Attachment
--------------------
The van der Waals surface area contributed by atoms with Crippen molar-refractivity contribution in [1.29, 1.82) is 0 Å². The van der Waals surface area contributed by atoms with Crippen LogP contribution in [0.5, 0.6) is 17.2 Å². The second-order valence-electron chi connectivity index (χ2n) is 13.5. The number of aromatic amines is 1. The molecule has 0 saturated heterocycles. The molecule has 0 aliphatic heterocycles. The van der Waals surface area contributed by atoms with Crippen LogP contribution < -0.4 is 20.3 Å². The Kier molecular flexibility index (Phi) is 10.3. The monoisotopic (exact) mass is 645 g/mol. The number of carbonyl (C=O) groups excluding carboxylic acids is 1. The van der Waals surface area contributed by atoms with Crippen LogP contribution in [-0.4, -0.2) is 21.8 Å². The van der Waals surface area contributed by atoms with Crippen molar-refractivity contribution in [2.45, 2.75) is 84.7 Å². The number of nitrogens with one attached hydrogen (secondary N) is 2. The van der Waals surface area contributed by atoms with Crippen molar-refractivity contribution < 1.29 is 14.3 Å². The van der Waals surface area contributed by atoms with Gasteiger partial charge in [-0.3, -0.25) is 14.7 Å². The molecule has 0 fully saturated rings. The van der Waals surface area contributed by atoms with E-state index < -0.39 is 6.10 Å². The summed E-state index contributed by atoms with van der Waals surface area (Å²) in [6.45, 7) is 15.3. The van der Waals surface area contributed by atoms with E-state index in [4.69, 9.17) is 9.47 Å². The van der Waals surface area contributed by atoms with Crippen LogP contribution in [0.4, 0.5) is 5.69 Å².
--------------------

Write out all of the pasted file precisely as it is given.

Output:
The van der Waals surface area contributed by atoms with Crippen molar-refractivity contribution in [1.29, 1.82) is 0 Å². The van der Waals surface area contributed by atoms with Crippen LogP contribution in [0.5, 0.6) is 17.2 Å². The second-order valence-electron chi connectivity index (χ2n) is 13.5. The number of aromatic amines is 1. The molecule has 0 saturated heterocycles. The molecule has 0 aliphatic heterocycles. The van der Waals surface area contributed by atoms with Crippen LogP contribution < -0.4 is 20.3 Å². The Kier molecular flexibility index (Phi) is 10.3. The monoisotopic (exact) mass is 645 g/mol. The number of carbonyl (C=O) groups excluding carboxylic acids is 1. The van der Waals surface area contributed by atoms with Crippen LogP contribution in [-0.4, -0.2) is 21.8 Å². The van der Waals surface area contributed by atoms with Crippen molar-refractivity contribution in [2.45, 2.75) is 84.7 Å². The number of nitrogens with one attached hydrogen (secondary N) is 2. The van der Waals surface area contributed by atoms with Crippen molar-refractivity contribution < 1.29 is 14.3 Å². The van der Waals surface area contributed by atoms with Gasteiger partial charge in [-0.3, -0.25) is 14.7 Å². The molecule has 0 fully saturated rings. The van der Waals surface area contributed by atoms with E-state index < -0.39 is 6.10 Å². The summed E-state index contributed by atoms with van der Waals surface area (Å²) in [6.45, 7) is 15.3. The van der Waals surface area contributed by atoms with E-state index in [4.69, 9.17) is 9.47 Å². The van der Waals surface area contributed by atoms with Crippen LogP contribution in [0.4, 0.5) is 5.69 Å².